Fingerprint

Ischemic Preconditioning
Lipopolysaccharides
Liver
Wounds and Injuries
Tumor Necrosis Factor-alpha
Injections
Sepsis
Ischemia
Extremities
Tourniquets
Neutrophil Activation
Rubber
Endotoxins
Reperfusion
Neutrophils
Control Groups

Keywords

  • NF-κB
  • Remote ischemic preconditioning
  • Sepsis
  • TNF-α

ASJC Scopus subject areas

  • Anesthesiology and Pain Medicine

Cite this

Remote ischemic preconditioning prevents lipopolysaccharide-induced liver injury through inhibition of NF-κB activation in mice. / Shin, Hyeon Ju; Won, Nam Hee; Lee, Hye Won.

In: Journal of Anesthesia, Vol. 28, No. 6, 01.01.2014, p. 898-905.

Research output: Contribution to journalArticle

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N2 - Methods: This randomized experimental animal study was performed using 8-week-old mice weighing 35–40 g. Mice were randomized (n = 13 per group) to four groups. RIPC was induced with three 10-min cycles of hind limb ischemia by placing an elastic rubber band tourniquet on the proximal part of the limb, with each ischemia cycle followed by 10 min of reperfusion. The groups were treated as follows: (1) the control group received an injection of saline [intraperitoneally (i.p.)]; (2) the RIPC group was subjected to RIPC, followed immediately by an injection of saline (i.p.); (3) the LPS group received an injection of LPS (20 mg/kg, i.p.); (4) the RIPC/LPS group was subjected to RIPC, followed immediately by an injection of LPS (20 mg/kg, i.p.). TNF-α, NF-κB, and IκB-α levels, neutrophil accumulation, and microabscess formation in the liver were evaluated after LPS injection.Purpose: Remote ischemic preconditioning (RIPC) is a potent preconditioning stimulus that may confer subsequent protection to organs subjected to potentially lethal injury. The aim of this study was to investigate the effect of RIPC on nuclear factor (NF)-κB activation, tumor necrosis factor (TNF)-α release, and hepatic injury in lipopolysaccharide (LPS)-induced sepsis.Results: Among our treatment groups, RIPC significantly attenuated TNF-α release in response to endotoxin and inhibited NF-κB activation, neutrophil accumulation, and microabscess formation in the liver.Conclusion: The results demonstrate that RIPC has protective effects in liver injury via attenuation of TNF-α production in LPS-induced sepsis. The suppressive effect on TNF-α production may be mediated through inhibition of NF-κB activation.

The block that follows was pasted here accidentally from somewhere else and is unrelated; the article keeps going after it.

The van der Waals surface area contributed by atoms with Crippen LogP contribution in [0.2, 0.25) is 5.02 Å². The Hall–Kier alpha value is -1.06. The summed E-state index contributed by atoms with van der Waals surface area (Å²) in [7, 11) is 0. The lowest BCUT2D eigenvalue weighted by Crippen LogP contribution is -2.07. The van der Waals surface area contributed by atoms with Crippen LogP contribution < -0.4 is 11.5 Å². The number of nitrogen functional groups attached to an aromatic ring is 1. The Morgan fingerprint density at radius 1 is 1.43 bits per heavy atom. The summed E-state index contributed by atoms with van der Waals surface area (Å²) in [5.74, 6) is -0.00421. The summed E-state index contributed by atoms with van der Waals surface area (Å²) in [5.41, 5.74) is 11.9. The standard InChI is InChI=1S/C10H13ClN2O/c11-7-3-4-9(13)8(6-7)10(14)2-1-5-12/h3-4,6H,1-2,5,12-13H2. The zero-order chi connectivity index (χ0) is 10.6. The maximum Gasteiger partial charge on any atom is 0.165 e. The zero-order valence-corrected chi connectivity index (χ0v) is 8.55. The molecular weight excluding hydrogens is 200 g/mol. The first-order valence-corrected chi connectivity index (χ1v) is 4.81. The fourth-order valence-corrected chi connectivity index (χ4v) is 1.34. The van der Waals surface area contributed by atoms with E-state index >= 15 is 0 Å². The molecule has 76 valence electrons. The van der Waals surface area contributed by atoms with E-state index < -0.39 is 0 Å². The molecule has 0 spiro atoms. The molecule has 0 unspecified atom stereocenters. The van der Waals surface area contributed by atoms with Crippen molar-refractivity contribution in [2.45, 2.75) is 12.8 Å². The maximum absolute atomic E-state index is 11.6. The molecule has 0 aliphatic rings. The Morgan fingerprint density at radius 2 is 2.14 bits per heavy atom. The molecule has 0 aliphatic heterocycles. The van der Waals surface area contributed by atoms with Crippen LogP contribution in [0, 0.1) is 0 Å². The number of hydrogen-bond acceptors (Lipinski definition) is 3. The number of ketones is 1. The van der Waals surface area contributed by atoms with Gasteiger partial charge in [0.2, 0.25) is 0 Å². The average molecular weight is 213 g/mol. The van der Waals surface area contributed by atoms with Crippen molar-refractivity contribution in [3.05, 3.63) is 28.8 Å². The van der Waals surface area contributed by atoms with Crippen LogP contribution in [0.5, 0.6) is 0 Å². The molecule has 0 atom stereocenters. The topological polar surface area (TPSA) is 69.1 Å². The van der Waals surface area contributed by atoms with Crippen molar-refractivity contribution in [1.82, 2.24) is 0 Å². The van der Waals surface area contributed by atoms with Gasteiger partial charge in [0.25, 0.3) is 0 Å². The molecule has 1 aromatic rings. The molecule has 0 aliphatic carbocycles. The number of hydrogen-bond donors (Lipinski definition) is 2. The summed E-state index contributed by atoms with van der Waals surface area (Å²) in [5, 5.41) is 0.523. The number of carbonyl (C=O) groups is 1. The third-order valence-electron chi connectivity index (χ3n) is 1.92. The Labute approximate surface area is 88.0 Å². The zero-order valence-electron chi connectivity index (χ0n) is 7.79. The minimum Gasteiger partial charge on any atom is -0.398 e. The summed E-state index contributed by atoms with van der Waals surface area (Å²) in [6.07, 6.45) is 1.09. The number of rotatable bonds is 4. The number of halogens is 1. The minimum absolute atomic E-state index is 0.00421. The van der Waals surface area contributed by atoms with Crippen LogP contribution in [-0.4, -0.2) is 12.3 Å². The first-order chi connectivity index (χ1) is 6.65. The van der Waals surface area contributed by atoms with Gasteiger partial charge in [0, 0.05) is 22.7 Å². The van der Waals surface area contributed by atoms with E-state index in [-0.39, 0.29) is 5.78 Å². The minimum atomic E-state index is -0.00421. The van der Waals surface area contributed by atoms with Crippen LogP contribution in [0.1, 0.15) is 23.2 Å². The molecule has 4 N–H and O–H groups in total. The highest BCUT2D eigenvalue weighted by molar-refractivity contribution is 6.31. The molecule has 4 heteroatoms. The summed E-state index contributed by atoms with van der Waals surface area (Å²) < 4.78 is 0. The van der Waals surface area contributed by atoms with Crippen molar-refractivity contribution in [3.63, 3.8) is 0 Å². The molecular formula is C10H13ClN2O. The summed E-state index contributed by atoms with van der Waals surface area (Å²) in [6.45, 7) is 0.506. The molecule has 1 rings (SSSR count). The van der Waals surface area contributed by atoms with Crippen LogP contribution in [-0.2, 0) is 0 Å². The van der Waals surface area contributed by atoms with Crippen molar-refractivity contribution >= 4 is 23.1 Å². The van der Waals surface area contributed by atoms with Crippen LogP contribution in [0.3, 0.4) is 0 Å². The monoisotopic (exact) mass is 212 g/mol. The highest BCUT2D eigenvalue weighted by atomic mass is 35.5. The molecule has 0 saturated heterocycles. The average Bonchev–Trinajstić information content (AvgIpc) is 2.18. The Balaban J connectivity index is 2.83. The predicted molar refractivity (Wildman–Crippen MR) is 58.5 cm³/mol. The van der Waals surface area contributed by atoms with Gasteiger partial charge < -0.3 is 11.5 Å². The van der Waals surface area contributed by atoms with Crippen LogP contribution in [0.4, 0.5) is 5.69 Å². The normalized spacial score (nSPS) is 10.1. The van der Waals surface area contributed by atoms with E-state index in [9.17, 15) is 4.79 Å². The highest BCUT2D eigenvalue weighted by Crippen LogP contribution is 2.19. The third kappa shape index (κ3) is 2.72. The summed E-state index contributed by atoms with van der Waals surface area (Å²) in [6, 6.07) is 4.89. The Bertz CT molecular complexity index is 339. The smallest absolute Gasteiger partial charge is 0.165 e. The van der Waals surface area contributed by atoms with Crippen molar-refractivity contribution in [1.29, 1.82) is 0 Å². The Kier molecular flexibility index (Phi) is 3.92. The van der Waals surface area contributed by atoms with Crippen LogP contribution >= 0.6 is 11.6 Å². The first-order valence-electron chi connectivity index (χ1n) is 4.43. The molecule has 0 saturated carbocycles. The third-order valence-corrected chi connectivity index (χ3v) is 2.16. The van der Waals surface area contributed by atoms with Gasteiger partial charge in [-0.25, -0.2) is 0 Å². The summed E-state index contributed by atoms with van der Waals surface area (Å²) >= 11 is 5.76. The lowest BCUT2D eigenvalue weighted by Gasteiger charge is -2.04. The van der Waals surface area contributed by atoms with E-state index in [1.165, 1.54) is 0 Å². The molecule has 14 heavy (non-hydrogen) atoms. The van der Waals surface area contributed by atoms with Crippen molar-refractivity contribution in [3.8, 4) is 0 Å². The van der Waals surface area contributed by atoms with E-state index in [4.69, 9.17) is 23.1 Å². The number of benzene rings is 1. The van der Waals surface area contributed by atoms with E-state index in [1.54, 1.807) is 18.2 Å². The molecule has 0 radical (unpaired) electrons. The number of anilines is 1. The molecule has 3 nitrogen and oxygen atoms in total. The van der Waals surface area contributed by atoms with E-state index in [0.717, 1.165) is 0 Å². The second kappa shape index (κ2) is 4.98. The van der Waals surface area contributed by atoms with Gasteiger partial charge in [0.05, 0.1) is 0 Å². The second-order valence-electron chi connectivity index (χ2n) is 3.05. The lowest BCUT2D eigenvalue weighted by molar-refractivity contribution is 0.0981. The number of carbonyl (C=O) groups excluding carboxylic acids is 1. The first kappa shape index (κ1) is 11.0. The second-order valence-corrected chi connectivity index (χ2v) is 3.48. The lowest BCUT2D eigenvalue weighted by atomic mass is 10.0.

AB - Methods: This randomized experimental animal study was performed using 8-week-old mice weighing 35–40 g. Mice were randomized (n = 13 per group) to four groups. RIPC was induced with three 10-min cycles of hind limb ischemia by placing an elastic rubber band tourniquet on the proximal part of the limb, with each ischemia cycle followed by 10 min of reperfusion. The groups were treated as follows: (1) the control group received an injection of saline [intraperitoneally (i.p.)]; (2) the RIPC group was subjected to RIPC, followed immediately by an injection of saline (i.p.); (3) the LPS group received an injection of LPS (20 mg/kg, i.p.); (4) the RIPC/LPS group was subjected to RIPC, followed immediately by an injection of LPS (20 mg/kg, i.p.). TNF-α, NF-κB, and IκB-α levels, neutrophil accumulation, and microabscess formation in the liver were evaluated after LPS injection.Purpose: Remote ischemic preconditioning (RIPC) is a potent preconditioning stimulus that may confer subsequent protection to organs subjected to potentially lethal injury. The aim of this study was to investigate the effect of RIPC on nuclear factor (NF)-κB activation, tumor necrosis factor (TNF)-α release, and hepatic injury in lipopolysaccharide (LPS)-induced sepsis.Results: Among our treatment groups, RIPC significantly attenuated TNF-α release in response to endotoxin and inhibited NF-κB activation, neutrophil accumulation, and microabscess formation in the liver.Conclusion: The results demonstrate that RIPC has protective effects in liver injury via attenuation of TNF-α production in LPS-induced sepsis. The suppressive effect on TNF-α production may be mediated through inhibition of NF-κB activation.